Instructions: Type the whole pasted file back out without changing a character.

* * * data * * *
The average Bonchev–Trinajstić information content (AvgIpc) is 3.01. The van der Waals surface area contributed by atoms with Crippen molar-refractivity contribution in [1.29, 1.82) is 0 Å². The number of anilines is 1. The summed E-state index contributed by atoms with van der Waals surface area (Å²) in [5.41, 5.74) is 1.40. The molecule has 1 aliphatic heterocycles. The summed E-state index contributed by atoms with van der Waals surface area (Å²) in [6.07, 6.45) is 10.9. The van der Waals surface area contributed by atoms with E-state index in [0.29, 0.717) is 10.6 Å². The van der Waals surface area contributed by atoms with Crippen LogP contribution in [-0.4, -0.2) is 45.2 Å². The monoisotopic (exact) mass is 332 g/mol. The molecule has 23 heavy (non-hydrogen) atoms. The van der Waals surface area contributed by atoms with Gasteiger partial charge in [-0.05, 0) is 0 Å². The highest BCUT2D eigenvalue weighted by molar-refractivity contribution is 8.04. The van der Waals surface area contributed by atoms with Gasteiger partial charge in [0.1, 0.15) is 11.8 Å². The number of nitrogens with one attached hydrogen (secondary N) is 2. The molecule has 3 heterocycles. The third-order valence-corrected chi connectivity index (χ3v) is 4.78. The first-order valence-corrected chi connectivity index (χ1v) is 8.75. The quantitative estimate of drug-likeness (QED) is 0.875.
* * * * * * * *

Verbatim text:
The average Bonchev–Trinajstić information content (AvgIpc) is 3.01. The van der Waals surface area contributed by atoms with Crippen molar-refractivity contribution in [1.29, 1.82) is 0 Å². The number of anilines is 1. The summed E-state index contributed by atoms with van der Waals surface area (Å²) in [5.41, 5.74) is 1.40. The molecule has 1 aliphatic heterocycles. The summed E-state index contributed by atoms with van der Waals surface area (Å²) in [6.07, 6.45) is 10.9. The van der Waals surface area contributed by atoms with E-state index in [0.29, 0.717) is 10.6 Å². The van der Waals surface area contributed by atoms with Crippen LogP contribution in [-0.4, -0.2) is 45.2 Å². The monoisotopic (exact) mass is 332 g/mol. The molecule has 23 heavy (non-hydrogen) atoms. The van der Waals surface area contributed by atoms with Gasteiger partial charge in [-0.05, 0) is 0 Å². The highest BCUT2D eigenvalue weighted by molar-refractivity contribution is 8.04. The van der Waals surface area contributed by atoms with Gasteiger partial charge in [0.1, 0.15) is 11.8 Å². The number of nitrogens with one attached hydrogen (secondary N) is 2. The molecule has 3 heterocycles. The third-order valence-corrected chi connectivity index (χ3v) is 4.78. The first-order valence-corrected chi connectivity index (χ1v) is 8.75. The quantitative estimate of drug-likeness (QED) is 0.875.